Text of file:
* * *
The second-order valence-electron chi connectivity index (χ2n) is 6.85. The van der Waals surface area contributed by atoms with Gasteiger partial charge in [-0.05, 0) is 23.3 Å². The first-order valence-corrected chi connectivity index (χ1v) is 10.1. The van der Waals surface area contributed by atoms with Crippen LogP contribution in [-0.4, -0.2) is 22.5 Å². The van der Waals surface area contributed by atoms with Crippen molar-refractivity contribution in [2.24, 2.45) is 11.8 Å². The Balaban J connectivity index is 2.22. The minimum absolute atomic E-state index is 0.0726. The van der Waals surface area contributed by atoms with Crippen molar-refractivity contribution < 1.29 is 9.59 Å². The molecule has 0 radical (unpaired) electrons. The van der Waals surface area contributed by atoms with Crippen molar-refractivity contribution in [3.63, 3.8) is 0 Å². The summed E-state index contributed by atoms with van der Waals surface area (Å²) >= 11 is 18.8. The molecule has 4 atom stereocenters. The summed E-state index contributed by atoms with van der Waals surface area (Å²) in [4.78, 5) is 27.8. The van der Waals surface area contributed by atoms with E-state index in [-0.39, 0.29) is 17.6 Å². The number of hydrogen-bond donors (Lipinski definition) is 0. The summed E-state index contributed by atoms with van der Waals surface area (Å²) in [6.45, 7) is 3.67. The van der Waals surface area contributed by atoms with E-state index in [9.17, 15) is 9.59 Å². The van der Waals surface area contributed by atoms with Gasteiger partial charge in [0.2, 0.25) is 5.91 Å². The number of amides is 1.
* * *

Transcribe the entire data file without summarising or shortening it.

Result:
The second-order valence-electron chi connectivity index (χ2n) is 6.85. The van der Waals surface area contributed by atoms with Gasteiger partial charge in [-0.05, 0) is 23.3 Å². The first-order valence-corrected chi connectivity index (χ1v) is 10.1. The van der Waals surface area contributed by atoms with Crippen LogP contribution in [-0.4, -0.2) is 22.5 Å². The van der Waals surface area contributed by atoms with Crippen molar-refractivity contribution in [2.24, 2.45) is 11.8 Å². The Balaban J connectivity index is 2.22. The minimum absolute atomic E-state index is 0.0726. The van der Waals surface area contributed by atoms with Crippen molar-refractivity contribution < 1.29 is 9.59 Å². The molecule has 0 radical (unpaired) electrons. The van der Waals surface area contributed by atoms with Crippen molar-refractivity contribution in [3.63, 3.8) is 0 Å². The summed E-state index contributed by atoms with van der Waals surface area (Å²) >= 11 is 18.8. The molecule has 4 atom stereocenters. The summed E-state index contributed by atoms with van der Waals surface area (Å²) in [4.78, 5) is 27.8. The van der Waals surface area contributed by atoms with E-state index in [-0.39, 0.29) is 17.6 Å². The number of hydrogen-bond donors (Lipinski definition) is 0. The summed E-state index contributed by atoms with van der Waals surface area (Å²) in [6.45, 7) is 3.67. The van der Waals surface area contributed by atoms with E-state index in [9.17, 15) is 9.59 Å². The van der Waals surface area contributed by atoms with Gasteiger partial charge in [0.2, 0.25) is 5.91 Å². The number of amides is 1.